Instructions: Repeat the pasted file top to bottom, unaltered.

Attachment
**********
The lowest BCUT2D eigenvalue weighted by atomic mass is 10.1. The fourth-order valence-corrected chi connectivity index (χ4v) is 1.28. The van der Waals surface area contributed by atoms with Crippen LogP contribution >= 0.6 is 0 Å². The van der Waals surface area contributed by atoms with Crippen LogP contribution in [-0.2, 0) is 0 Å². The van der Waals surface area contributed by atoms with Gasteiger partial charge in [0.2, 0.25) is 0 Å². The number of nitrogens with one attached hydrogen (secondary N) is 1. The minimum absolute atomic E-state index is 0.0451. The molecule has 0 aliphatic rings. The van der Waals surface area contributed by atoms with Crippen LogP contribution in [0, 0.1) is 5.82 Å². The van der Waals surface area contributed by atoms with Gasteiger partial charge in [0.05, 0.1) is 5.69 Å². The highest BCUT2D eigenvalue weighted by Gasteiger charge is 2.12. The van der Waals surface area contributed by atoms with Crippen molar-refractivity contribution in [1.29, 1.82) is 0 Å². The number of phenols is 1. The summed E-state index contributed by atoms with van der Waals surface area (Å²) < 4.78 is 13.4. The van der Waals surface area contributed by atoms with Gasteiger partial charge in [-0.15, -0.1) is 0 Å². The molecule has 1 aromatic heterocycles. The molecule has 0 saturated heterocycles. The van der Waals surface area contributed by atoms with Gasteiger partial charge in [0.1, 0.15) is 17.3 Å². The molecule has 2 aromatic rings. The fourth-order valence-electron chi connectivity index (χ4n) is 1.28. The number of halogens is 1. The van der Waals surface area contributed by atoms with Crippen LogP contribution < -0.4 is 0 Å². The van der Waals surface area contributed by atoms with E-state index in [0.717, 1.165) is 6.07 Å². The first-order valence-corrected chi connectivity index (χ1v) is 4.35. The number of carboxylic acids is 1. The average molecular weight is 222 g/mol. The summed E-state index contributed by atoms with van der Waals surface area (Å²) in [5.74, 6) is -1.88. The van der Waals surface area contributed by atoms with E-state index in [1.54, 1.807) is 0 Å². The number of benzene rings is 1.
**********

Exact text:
The lowest BCUT2D eigenvalue weighted by atomic mass is 10.1. The fourth-order valence-corrected chi connectivity index (χ4v) is 1.28. The van der Waals surface area contributed by atoms with Crippen LogP contribution >= 0.6 is 0 Å². The van der Waals surface area contributed by atoms with Crippen LogP contribution in [-0.2, 0) is 0 Å². The van der Waals surface area contributed by atoms with Gasteiger partial charge in [0.2, 0.25) is 0 Å². The number of nitrogens with one attached hydrogen (secondary N) is 1. The minimum absolute atomic E-state index is 0.0451. The molecule has 0 aliphatic rings. The van der Waals surface area contributed by atoms with Crippen LogP contribution in [0, 0.1) is 5.82 Å². The van der Waals surface area contributed by atoms with Gasteiger partial charge in [0.05, 0.1) is 5.69 Å². The highest BCUT2D eigenvalue weighted by Gasteiger charge is 2.12. The van der Waals surface area contributed by atoms with Crippen molar-refractivity contribution in [1.29, 1.82) is 0 Å². The number of phenols is 1. The summed E-state index contributed by atoms with van der Waals surface area (Å²) < 4.78 is 13.4. The van der Waals surface area contributed by atoms with Gasteiger partial charge in [-0.15, -0.1) is 0 Å². The molecule has 1 aromatic heterocycles. The molecule has 0 saturated heterocycles. The van der Waals surface area contributed by atoms with Gasteiger partial charge in [0.1, 0.15) is 17.3 Å². The molecule has 2 aromatic rings. The fourth-order valence-electron chi connectivity index (χ4n) is 1.28. The number of halogens is 1. The van der Waals surface area contributed by atoms with Crippen LogP contribution < -0.4 is 0 Å². The van der Waals surface area contributed by atoms with E-state index in [0.717, 1.165) is 6.07 Å². The first-order valence-corrected chi connectivity index (χ1v) is 4.35. The number of carboxylic acids is 1. The average molecular weight is 222 g/mol. The summed E-state index contributed by atoms with van der Waals surface area (Å²) in [5.74, 6) is -1.88. The van der Waals surface area contributed by atoms with E-state index in [1.54, 1.807) is 0 Å². The number of benzene rings is 1.